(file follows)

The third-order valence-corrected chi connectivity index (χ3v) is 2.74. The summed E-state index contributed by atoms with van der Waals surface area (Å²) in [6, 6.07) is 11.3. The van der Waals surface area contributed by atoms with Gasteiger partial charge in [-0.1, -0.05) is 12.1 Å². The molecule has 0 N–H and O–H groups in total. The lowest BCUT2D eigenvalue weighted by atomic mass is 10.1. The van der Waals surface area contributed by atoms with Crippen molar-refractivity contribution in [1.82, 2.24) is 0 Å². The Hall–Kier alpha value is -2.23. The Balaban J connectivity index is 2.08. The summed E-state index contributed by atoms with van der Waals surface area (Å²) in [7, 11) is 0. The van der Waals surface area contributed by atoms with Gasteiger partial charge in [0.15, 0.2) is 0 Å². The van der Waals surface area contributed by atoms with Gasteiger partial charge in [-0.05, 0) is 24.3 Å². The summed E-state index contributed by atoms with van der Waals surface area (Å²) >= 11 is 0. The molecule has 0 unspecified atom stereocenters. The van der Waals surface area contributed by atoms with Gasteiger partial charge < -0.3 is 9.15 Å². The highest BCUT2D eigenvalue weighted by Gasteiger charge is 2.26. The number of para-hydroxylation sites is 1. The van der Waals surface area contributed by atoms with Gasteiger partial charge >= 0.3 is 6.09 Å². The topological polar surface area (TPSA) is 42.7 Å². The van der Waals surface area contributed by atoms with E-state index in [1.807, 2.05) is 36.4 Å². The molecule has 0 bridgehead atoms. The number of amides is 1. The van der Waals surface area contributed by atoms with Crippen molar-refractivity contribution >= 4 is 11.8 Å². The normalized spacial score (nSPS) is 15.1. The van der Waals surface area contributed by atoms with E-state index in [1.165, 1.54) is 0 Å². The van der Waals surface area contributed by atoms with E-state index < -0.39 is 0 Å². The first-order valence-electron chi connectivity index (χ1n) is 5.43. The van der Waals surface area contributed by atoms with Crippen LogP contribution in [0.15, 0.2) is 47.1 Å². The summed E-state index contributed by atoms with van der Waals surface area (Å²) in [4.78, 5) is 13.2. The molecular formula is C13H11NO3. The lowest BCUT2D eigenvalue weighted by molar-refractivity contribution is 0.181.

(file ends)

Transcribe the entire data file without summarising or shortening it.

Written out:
The third-order valence-corrected chi connectivity index (χ3v) is 2.74. The summed E-state index contributed by atoms with van der Waals surface area (Å²) in [6, 6.07) is 11.3. The van der Waals surface area contributed by atoms with Gasteiger partial charge in [-0.1, -0.05) is 12.1 Å². The molecule has 0 N–H and O–H groups in total. The lowest BCUT2D eigenvalue weighted by atomic mass is 10.1. The van der Waals surface area contributed by atoms with Crippen molar-refractivity contribution in [1.82, 2.24) is 0 Å². The Hall–Kier alpha value is -2.23. The Balaban J connectivity index is 2.08. The summed E-state index contributed by atoms with van der Waals surface area (Å²) in [7, 11) is 0. The van der Waals surface area contributed by atoms with Gasteiger partial charge in [0.15, 0.2) is 0 Å². The van der Waals surface area contributed by atoms with Gasteiger partial charge in [-0.05, 0) is 24.3 Å². The summed E-state index contributed by atoms with van der Waals surface area (Å²) >= 11 is 0. The molecule has 0 unspecified atom stereocenters. The van der Waals surface area contributed by atoms with Gasteiger partial charge < -0.3 is 9.15 Å². The highest BCUT2D eigenvalue weighted by Gasteiger charge is 2.26. The number of para-hydroxylation sites is 1. The van der Waals surface area contributed by atoms with Gasteiger partial charge >= 0.3 is 6.09 Å². The topological polar surface area (TPSA) is 42.7 Å². The van der Waals surface area contributed by atoms with E-state index in [1.807, 2.05) is 36.4 Å². The molecule has 0 bridgehead atoms. The number of amides is 1. The van der Waals surface area contributed by atoms with Crippen molar-refractivity contribution >= 4 is 11.8 Å². The normalized spacial score (nSPS) is 15.1. The van der Waals surface area contributed by atoms with E-state index in [1.165, 1.54) is 0 Å². The van der Waals surface area contributed by atoms with E-state index < -0.39 is 0 Å². The first-order valence-electron chi connectivity index (χ1n) is 5.43. The van der Waals surface area contributed by atoms with Crippen LogP contribution in [0.15, 0.2) is 47.1 Å². The summed E-state index contributed by atoms with van der Waals surface area (Å²) in [4.78, 5) is 13.2. The molecular formula is C13H11NO3. The lowest BCUT2D eigenvalue weighted by molar-refractivity contribution is 0.181.